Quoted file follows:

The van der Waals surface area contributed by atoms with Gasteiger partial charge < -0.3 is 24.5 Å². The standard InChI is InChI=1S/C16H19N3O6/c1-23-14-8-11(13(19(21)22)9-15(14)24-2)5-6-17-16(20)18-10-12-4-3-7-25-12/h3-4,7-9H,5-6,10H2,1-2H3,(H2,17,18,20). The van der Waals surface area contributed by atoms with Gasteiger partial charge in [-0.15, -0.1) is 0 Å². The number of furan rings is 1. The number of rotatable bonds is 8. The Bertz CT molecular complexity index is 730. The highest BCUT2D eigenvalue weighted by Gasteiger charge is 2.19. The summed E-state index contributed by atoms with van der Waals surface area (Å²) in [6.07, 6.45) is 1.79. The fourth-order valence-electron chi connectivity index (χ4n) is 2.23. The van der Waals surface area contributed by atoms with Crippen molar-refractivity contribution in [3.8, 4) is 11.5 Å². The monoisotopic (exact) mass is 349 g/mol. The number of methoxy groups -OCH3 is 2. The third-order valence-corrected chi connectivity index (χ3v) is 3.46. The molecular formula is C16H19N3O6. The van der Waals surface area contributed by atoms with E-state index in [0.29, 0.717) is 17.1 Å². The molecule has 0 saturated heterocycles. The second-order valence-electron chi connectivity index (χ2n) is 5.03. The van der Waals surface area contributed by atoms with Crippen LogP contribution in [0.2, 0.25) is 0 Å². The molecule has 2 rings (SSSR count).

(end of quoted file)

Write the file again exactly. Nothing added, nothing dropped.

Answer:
The van der Waals surface area contributed by atoms with Gasteiger partial charge < -0.3 is 24.5 Å². The standard InChI is InChI=1S/C16H19N3O6/c1-23-14-8-11(13(19(21)22)9-15(14)24-2)5-6-17-16(20)18-10-12-4-3-7-25-12/h3-4,7-9H,5-6,10H2,1-2H3,(H2,17,18,20). The van der Waals surface area contributed by atoms with Gasteiger partial charge in [-0.15, -0.1) is 0 Å². The number of furan rings is 1. The number of rotatable bonds is 8. The Bertz CT molecular complexity index is 730. The highest BCUT2D eigenvalue weighted by Gasteiger charge is 2.19. The summed E-state index contributed by atoms with van der Waals surface area (Å²) in [6.07, 6.45) is 1.79. The fourth-order valence-electron chi connectivity index (χ4n) is 2.23. The van der Waals surface area contributed by atoms with Crippen molar-refractivity contribution in [3.8, 4) is 11.5 Å². The monoisotopic (exact) mass is 349 g/mol. The number of methoxy groups -OCH3 is 2. The third-order valence-corrected chi connectivity index (χ3v) is 3.46. The molecular formula is C16H19N3O6. The van der Waals surface area contributed by atoms with E-state index in [0.29, 0.717) is 17.1 Å². The molecule has 0 saturated heterocycles. The second-order valence-electron chi connectivity index (χ2n) is 5.03. The van der Waals surface area contributed by atoms with Crippen LogP contribution in [0.2, 0.25) is 0 Å². The molecule has 2 rings (SSSR count).